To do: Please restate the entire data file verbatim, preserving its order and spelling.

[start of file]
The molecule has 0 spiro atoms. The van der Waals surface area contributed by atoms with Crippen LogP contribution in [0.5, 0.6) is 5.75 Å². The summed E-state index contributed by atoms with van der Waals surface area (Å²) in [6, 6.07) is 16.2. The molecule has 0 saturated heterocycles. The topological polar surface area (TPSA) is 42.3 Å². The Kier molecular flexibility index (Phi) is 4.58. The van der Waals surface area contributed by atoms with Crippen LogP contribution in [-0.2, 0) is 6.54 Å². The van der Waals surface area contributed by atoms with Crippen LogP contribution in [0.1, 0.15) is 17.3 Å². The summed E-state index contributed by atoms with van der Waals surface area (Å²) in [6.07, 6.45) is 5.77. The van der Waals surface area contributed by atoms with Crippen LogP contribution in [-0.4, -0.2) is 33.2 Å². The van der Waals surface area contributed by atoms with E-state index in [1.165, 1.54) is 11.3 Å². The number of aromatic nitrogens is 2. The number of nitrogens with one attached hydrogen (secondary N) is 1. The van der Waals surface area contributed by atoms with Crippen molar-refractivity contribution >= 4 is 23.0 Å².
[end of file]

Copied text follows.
The molecule has 0 spiro atoms. The van der Waals surface area contributed by atoms with Crippen LogP contribution in [0.5, 0.6) is 5.75 Å². The summed E-state index contributed by atoms with van der Waals surface area (Å²) in [6, 6.07) is 16.2. The molecule has 0 saturated heterocycles. The topological polar surface area (TPSA) is 42.3 Å². The Kier molecular flexibility index (Phi) is 4.58. The van der Waals surface area contributed by atoms with Crippen LogP contribution in [-0.2, 0) is 6.54 Å². The van der Waals surface area contributed by atoms with Crippen LogP contribution in [0.1, 0.15) is 17.3 Å². The summed E-state index contributed by atoms with van der Waals surface area (Å²) in [6.07, 6.45) is 5.77. The van der Waals surface area contributed by atoms with Crippen LogP contribution in [-0.4, -0.2) is 33.2 Å². The van der Waals surface area contributed by atoms with E-state index in [1.165, 1.54) is 11.3 Å². The number of aromatic nitrogens is 2. The number of nitrogens with one attached hydrogen (secondary N) is 1. The van der Waals surface area contributed by atoms with Crippen molar-refractivity contribution >= 4 is 23.0 Å².